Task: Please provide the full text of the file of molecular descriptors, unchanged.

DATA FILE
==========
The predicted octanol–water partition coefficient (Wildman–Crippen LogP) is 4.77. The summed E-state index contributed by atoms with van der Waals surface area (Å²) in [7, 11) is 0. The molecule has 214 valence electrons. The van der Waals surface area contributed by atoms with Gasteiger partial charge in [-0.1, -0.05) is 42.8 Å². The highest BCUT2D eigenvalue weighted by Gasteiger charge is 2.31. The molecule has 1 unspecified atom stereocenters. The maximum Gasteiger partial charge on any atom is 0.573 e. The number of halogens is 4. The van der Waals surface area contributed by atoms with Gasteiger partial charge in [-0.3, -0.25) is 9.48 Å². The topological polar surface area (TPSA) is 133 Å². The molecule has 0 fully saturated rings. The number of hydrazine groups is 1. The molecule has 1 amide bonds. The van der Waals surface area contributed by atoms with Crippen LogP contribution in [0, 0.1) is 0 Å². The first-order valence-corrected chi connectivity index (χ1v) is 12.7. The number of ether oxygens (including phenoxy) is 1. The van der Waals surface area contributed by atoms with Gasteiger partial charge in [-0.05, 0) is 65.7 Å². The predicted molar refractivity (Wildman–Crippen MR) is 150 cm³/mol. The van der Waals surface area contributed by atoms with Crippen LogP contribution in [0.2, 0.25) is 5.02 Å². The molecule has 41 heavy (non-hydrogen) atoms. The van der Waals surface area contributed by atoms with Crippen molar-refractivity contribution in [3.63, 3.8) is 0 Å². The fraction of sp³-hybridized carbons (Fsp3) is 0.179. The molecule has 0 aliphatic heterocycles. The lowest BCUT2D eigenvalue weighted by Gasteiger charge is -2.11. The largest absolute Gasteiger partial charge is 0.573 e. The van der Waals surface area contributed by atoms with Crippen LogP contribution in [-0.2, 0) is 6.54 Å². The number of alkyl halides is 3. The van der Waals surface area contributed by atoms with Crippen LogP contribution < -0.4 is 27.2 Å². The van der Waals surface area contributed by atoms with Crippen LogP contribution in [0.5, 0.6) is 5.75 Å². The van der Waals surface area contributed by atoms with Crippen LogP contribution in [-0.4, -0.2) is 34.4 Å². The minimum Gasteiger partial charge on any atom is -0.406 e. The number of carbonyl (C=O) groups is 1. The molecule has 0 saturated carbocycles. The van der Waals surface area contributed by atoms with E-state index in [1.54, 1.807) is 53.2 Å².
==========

The predicted octanol–water partition coefficient (Wildman–Crippen LogP) is 4.77. The summed E-state index contributed by atoms with van der Waals surface area (Å²) in [7, 11) is 0. The molecule has 214 valence electrons. The van der Waals surface area contributed by atoms with Gasteiger partial charge in [-0.1, -0.05) is 42.8 Å². The highest BCUT2D eigenvalue weighted by Gasteiger charge is 2.31. The molecule has 1 unspecified atom stereocenters. The maximum Gasteiger partial charge on any atom is 0.573 e. The number of halogens is 4. The van der Waals surface area contributed by atoms with Gasteiger partial charge in [-0.3, -0.25) is 9.48 Å². The topological polar surface area (TPSA) is 133 Å². The molecule has 0 fully saturated rings. The number of hydrazine groups is 1. The molecule has 1 amide bonds. The van der Waals surface area contributed by atoms with Crippen LogP contribution in [0, 0.1) is 0 Å². The first-order valence-corrected chi connectivity index (χ1v) is 12.7. The number of ether oxygens (including phenoxy) is 1. The van der Waals surface area contributed by atoms with Gasteiger partial charge in [-0.05, 0) is 65.7 Å². The predicted molar refractivity (Wildman–Crippen MR) is 150 cm³/mol. The van der Waals surface area contributed by atoms with Crippen LogP contribution in [0.2, 0.25) is 5.02 Å². The molecule has 41 heavy (non-hydrogen) atoms. The van der Waals surface area contributed by atoms with Crippen molar-refractivity contribution in [3.63, 3.8) is 0 Å². The fraction of sp³-hybridized carbons (Fsp3) is 0.179. The molecule has 0 aliphatic heterocycles. The lowest BCUT2D eigenvalue weighted by Gasteiger charge is -2.11. The largest absolute Gasteiger partial charge is 0.573 e. The van der Waals surface area contributed by atoms with Crippen LogP contribution in [-0.2, 0) is 6.54 Å². The number of alkyl halides is 3. The van der Waals surface area contributed by atoms with Crippen LogP contribution < -0.4 is 27.2 Å². The van der Waals surface area contributed by atoms with Crippen LogP contribution in [0.5, 0.6) is 5.75 Å². The van der Waals surface area contributed by atoms with Crippen LogP contribution in [-0.4, -0.2) is 34.4 Å². The minimum Gasteiger partial charge on any atom is -0.406 e. The number of carbonyl (C=O) groups is 1. The molecule has 0 saturated carbocycles. The van der Waals surface area contributed by atoms with E-state index in [1.54, 1.807) is 53.2 Å².